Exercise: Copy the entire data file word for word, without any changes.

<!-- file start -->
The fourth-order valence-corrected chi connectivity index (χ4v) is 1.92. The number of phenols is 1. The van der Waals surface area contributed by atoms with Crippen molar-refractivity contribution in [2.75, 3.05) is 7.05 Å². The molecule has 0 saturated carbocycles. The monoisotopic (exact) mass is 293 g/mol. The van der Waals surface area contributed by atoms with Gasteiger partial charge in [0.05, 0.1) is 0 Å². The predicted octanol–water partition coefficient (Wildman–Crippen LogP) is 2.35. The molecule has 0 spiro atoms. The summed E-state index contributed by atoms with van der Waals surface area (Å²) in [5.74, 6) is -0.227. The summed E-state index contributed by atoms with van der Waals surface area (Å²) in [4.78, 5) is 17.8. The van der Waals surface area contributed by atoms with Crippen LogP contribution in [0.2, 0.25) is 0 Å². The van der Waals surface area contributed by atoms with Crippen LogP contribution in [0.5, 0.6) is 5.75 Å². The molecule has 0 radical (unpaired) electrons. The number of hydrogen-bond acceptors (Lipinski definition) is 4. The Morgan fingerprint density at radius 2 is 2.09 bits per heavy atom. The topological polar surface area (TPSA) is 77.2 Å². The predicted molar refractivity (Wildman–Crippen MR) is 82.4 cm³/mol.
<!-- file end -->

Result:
The fourth-order valence-corrected chi connectivity index (χ4v) is 1.92. The number of phenols is 1. The van der Waals surface area contributed by atoms with Crippen molar-refractivity contribution in [2.75, 3.05) is 7.05 Å². The molecule has 0 saturated carbocycles. The monoisotopic (exact) mass is 293 g/mol. The van der Waals surface area contributed by atoms with Gasteiger partial charge in [0.05, 0.1) is 0 Å². The predicted octanol–water partition coefficient (Wildman–Crippen LogP) is 2.35. The molecule has 0 spiro atoms. The summed E-state index contributed by atoms with van der Waals surface area (Å²) in [5.74, 6) is -0.227. The summed E-state index contributed by atoms with van der Waals surface area (Å²) in [4.78, 5) is 17.8. The van der Waals surface area contributed by atoms with Crippen LogP contribution in [0.2, 0.25) is 0 Å². The van der Waals surface area contributed by atoms with Crippen LogP contribution in [0.5, 0.6) is 5.75 Å². The molecule has 0 radical (unpaired) electrons. The number of hydrogen-bond acceptors (Lipinski definition) is 4. The Morgan fingerprint density at radius 2 is 2.09 bits per heavy atom. The topological polar surface area (TPSA) is 77.2 Å². The predicted molar refractivity (Wildman–Crippen MR) is 82.4 cm³/mol.